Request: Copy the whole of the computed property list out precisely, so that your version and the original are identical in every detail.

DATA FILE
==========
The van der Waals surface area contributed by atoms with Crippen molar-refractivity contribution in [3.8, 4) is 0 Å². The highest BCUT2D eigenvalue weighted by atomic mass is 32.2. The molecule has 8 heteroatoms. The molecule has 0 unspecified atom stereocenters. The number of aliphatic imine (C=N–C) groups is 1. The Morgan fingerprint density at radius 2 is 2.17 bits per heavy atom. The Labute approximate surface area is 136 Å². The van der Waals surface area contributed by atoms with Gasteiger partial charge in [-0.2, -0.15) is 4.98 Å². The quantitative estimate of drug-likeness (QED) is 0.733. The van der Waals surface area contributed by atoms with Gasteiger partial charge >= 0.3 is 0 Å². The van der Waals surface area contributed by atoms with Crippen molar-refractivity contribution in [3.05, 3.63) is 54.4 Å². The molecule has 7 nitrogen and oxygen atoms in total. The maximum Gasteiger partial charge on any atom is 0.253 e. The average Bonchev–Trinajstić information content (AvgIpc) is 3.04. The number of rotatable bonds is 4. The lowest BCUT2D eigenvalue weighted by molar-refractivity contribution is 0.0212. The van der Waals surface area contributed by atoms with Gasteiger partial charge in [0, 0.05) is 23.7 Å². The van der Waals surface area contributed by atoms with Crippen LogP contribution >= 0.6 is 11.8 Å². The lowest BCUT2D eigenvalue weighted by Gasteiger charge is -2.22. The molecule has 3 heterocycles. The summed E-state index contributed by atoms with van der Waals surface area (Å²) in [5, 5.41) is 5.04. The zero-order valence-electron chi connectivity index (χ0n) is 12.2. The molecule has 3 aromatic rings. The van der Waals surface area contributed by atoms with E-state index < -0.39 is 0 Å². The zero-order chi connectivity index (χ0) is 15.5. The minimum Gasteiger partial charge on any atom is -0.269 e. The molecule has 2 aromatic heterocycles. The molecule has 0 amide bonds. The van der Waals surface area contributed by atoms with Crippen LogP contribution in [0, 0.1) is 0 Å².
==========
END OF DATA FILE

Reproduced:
The van der Waals surface area contributed by atoms with Crippen molar-refractivity contribution in [3.8, 4) is 0 Å². The highest BCUT2D eigenvalue weighted by atomic mass is 32.2. The molecule has 8 heteroatoms. The molecule has 0 unspecified atom stereocenters. The number of aliphatic imine (C=N–C) groups is 1. The Morgan fingerprint density at radius 2 is 2.17 bits per heavy atom. The Labute approximate surface area is 136 Å². The van der Waals surface area contributed by atoms with Gasteiger partial charge in [-0.2, -0.15) is 4.98 Å². The quantitative estimate of drug-likeness (QED) is 0.733. The van der Waals surface area contributed by atoms with Gasteiger partial charge >= 0.3 is 0 Å². The van der Waals surface area contributed by atoms with Crippen molar-refractivity contribution in [3.05, 3.63) is 54.4 Å². The molecule has 7 nitrogen and oxygen atoms in total. The maximum Gasteiger partial charge on any atom is 0.253 e. The average Bonchev–Trinajstić information content (AvgIpc) is 3.04. The number of rotatable bonds is 4. The lowest BCUT2D eigenvalue weighted by molar-refractivity contribution is 0.0212. The van der Waals surface area contributed by atoms with Gasteiger partial charge in [0, 0.05) is 23.7 Å². The van der Waals surface area contributed by atoms with Crippen LogP contribution >= 0.6 is 11.8 Å². The lowest BCUT2D eigenvalue weighted by Gasteiger charge is -2.22. The molecule has 3 heterocycles. The summed E-state index contributed by atoms with van der Waals surface area (Å²) in [5, 5.41) is 5.04. The zero-order valence-electron chi connectivity index (χ0n) is 12.2. The molecule has 3 aromatic rings. The van der Waals surface area contributed by atoms with E-state index < -0.39 is 0 Å². The zero-order chi connectivity index (χ0) is 15.5. The minimum Gasteiger partial charge on any atom is -0.269 e. The molecule has 2 aromatic heterocycles. The molecule has 0 amide bonds. The van der Waals surface area contributed by atoms with Crippen LogP contribution in [0, 0.1) is 0 Å².